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Community Arts Roundtable delves into Olympia’s indie identity

MARIELLA LUZ: She was featured in the Weekly Volcano’s Best of Olympia issue, and she’ll also be part of Monday’s Community Arts Roundtable. Photo by Devin True

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Olympia is known for its alternative, indie, do-it-yourself arts scene.

"To me, that's one of the beautiful things about Olympia," says Devon Damonte, an experimental filmmaker and artist. "It's a very welcoming arts community, and that fosters people pursuing their dreams, regardless of how well their dreams might not pay."

Yet often the Olympia Arts Commission's programs seem targeted more toward the business side of making art, says arts commissioner Kelsey Smith.

Smith is offering a look at a different segment of the arts community at Monday's Community Arts Roundtable, which she organized.

"There's a really rich culture in Olympia of people who just make art because that is what they do," Smith says. "They are not necessarily hoping to make a living out of it. That's the part of the arts scene that I'm the most interested in, and that's why I wanted to join the arts commission. I wanted to support some of the more independent and alternative artists."

Smith, a librarian at the Olympia Timberland Library who chooses zines for the library and organizes programs like the recent workshop by Michelle Tea, is an artist herself when time permits, focusing on printmaking.

The roundtable puts a focus on artists who might or might not make their living at art - and who are heavily involved not only in their own work but also in the community.

On the panel: Damonte, who works at the library in addition to his many artistic pursuits; Mariella Luz, of the Olympia All Ages Project and K Records; Judith Baumann, who teaches printmaking at The Evergreen State College and runs the gallery at Northern, the All Ages Project's venue; graphic artist and painter Sarah Utter, she of the "Reading Is Sexy" t-shirt; sign painter and Olympia Film Society gallery curator Ira Coyne; and filmmaker Bridget Irish, who often hosts local events and whose work graces one of the artist-decorated benches downtown.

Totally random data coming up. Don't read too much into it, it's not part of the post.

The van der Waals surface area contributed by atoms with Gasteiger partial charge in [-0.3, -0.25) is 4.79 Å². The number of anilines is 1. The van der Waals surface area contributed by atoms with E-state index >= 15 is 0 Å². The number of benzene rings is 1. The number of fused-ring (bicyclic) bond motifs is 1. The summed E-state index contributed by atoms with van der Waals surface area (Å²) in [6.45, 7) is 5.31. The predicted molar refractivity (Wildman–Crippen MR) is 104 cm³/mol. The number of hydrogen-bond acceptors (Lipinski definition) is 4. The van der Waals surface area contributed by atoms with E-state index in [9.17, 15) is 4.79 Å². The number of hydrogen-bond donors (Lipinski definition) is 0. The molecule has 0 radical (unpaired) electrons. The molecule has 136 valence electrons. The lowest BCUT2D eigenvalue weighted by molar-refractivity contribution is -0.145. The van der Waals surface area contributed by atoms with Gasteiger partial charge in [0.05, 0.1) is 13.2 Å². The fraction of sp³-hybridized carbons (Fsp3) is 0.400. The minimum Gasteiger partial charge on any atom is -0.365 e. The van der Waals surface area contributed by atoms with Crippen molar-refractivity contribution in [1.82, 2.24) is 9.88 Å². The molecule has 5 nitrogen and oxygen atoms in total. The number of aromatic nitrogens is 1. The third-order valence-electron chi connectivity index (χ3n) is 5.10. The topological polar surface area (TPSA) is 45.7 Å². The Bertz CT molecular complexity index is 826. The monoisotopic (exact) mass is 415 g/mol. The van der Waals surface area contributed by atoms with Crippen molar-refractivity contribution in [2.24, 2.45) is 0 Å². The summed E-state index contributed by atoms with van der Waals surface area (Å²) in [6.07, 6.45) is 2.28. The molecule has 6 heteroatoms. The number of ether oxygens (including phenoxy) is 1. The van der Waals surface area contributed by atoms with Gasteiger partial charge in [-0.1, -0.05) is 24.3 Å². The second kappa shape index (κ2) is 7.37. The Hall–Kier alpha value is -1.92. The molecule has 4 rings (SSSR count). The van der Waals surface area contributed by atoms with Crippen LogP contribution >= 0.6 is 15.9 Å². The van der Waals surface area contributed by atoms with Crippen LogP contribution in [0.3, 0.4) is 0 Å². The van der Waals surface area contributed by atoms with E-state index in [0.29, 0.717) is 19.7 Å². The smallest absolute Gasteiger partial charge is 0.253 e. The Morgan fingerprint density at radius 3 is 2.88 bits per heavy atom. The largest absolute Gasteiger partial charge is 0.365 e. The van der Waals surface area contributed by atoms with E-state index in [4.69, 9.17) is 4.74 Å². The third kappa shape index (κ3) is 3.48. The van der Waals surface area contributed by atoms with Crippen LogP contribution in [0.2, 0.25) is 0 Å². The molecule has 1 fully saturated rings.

"I just wanted to provide a different view," Smith says. "Some of these artists don't get enough recognition."

"Come prepared to ask questions and be challenged on your perceptions of the local arts scene," the press material for the roundtable suggests, adding sweetly, "There will be cookies."

The typical roundtable draws anywhere from 12 to 40 people, says Stephanie Johnson, the city's arts and events manager.

Smith, who sees many of the attendees arrive while she's at work at the library on a typical Monday night, says most of those are people interested in making a living - not that there's anything wrong with that.

"It's an important service for artists. They are struggling right now, just like everybody else," she says. "I just wanted to do something a little different."

Damonte definitely fits into that category.

"I do this weird thing called direct animation where I'm working directly on film leaders with no computer, no cameras, no labs," he says. "I'm painting and scratching and sticking stuff directly onto film and projecting that. It's largely abstract, with lots of color and rhythm and texture."

He also teaches workshops and hosts a weekly group he calls Crackpot Crafters at his downtown studio. "Somebody once described it as ‘a quilting bee for film freaks,'" he says. "That's pretty accurate, but some people don't like film at all, and they come and they knit. It's halfway in between a social event and a crafty thing."

Since October, he's been curating a monthly film series at Northern. He says the ease with which he launched that project shows him how great the city's arts community is.

"Organizing this film series has been wonderful," he says. "I didn't have any kind of organization backing me. It was just asking a couple of people, and everybody said yes."

Community Arts Roundtable: Arts Beat Olympia

Monday, April 11, at 6 p.m., free,
Olympia Timberland Library meeting room, 313 Eighth Ave. SE, Olympia

Northern Flickers Film screenings

Organized by panelist Devon Damonte
Monday, April 11, at 8 p.m., free
Northern, 321 Fourth Ave. E., Olympia

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